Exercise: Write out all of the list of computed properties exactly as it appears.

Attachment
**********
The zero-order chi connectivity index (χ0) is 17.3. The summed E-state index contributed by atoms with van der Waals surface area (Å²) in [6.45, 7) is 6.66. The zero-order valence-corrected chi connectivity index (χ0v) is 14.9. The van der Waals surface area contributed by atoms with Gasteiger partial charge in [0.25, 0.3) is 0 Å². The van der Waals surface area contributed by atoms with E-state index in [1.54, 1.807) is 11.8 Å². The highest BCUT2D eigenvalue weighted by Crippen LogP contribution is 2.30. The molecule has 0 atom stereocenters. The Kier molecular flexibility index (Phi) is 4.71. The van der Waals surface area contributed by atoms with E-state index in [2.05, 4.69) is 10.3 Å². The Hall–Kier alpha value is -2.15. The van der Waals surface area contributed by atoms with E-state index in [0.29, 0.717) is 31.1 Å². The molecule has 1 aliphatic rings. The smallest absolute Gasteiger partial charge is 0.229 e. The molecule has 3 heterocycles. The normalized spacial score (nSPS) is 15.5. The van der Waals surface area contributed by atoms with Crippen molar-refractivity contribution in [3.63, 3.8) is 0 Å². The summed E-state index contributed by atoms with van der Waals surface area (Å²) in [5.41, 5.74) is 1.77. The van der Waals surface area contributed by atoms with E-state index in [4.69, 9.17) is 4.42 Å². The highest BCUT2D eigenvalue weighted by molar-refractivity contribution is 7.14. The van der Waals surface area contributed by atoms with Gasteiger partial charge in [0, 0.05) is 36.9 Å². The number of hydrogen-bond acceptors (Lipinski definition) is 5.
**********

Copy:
The zero-order chi connectivity index (χ0) is 17.3. The summed E-state index contributed by atoms with van der Waals surface area (Å²) in [6.45, 7) is 6.66. The zero-order valence-corrected chi connectivity index (χ0v) is 14.9. The van der Waals surface area contributed by atoms with Gasteiger partial charge in [0.25, 0.3) is 0 Å². The van der Waals surface area contributed by atoms with E-state index in [1.54, 1.807) is 11.8 Å². The highest BCUT2D eigenvalue weighted by Crippen LogP contribution is 2.30. The molecule has 0 atom stereocenters. The Kier molecular flexibility index (Phi) is 4.71. The van der Waals surface area contributed by atoms with E-state index in [2.05, 4.69) is 10.3 Å². The Hall–Kier alpha value is -2.15. The van der Waals surface area contributed by atoms with E-state index in [0.29, 0.717) is 31.1 Å². The molecule has 1 aliphatic rings. The smallest absolute Gasteiger partial charge is 0.229 e. The molecule has 3 heterocycles. The normalized spacial score (nSPS) is 15.5. The van der Waals surface area contributed by atoms with Crippen molar-refractivity contribution in [3.63, 3.8) is 0 Å². The summed E-state index contributed by atoms with van der Waals surface area (Å²) in [5.41, 5.74) is 1.77. The van der Waals surface area contributed by atoms with E-state index in [4.69, 9.17) is 4.42 Å². The highest BCUT2D eigenvalue weighted by molar-refractivity contribution is 7.14. The van der Waals surface area contributed by atoms with Gasteiger partial charge in [0, 0.05) is 36.9 Å². The number of hydrogen-bond acceptors (Lipinski definition) is 5.